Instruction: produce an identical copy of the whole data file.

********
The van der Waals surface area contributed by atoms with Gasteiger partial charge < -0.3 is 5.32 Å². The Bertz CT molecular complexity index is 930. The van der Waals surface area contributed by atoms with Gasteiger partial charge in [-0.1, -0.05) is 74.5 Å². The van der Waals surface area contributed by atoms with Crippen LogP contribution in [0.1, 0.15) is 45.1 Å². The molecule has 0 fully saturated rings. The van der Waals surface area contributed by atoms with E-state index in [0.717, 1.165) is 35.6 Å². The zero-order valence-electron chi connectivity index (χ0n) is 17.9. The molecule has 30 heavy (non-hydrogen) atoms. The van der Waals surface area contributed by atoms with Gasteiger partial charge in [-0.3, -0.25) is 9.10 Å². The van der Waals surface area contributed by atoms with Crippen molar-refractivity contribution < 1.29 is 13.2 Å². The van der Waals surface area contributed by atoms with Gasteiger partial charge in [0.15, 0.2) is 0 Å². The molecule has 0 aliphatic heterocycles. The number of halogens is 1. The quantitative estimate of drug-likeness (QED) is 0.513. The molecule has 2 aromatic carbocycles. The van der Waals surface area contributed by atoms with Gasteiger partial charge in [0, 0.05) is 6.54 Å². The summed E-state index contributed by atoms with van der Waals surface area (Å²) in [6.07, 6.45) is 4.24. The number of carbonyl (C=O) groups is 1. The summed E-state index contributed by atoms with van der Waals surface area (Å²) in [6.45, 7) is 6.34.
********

The van der Waals surface area contributed by atoms with Gasteiger partial charge < -0.3 is 5.32 Å². The Bertz CT molecular complexity index is 930. The van der Waals surface area contributed by atoms with Gasteiger partial charge in [-0.1, -0.05) is 74.5 Å². The van der Waals surface area contributed by atoms with Crippen LogP contribution in [0.1, 0.15) is 45.1 Å². The molecule has 0 fully saturated rings. The van der Waals surface area contributed by atoms with E-state index in [0.717, 1.165) is 35.6 Å². The zero-order valence-electron chi connectivity index (χ0n) is 17.9. The molecule has 30 heavy (non-hydrogen) atoms. The van der Waals surface area contributed by atoms with Gasteiger partial charge in [-0.3, -0.25) is 9.10 Å². The van der Waals surface area contributed by atoms with Crippen molar-refractivity contribution < 1.29 is 13.2 Å². The van der Waals surface area contributed by atoms with Gasteiger partial charge in [0.15, 0.2) is 0 Å². The molecule has 0 aliphatic heterocycles. The number of halogens is 1. The quantitative estimate of drug-likeness (QED) is 0.513. The molecule has 2 aromatic carbocycles. The van der Waals surface area contributed by atoms with Gasteiger partial charge in [0, 0.05) is 6.54 Å². The summed E-state index contributed by atoms with van der Waals surface area (Å²) in [6.07, 6.45) is 4.24. The number of carbonyl (C=O) groups is 1. The summed E-state index contributed by atoms with van der Waals surface area (Å²) in [6.45, 7) is 6.34.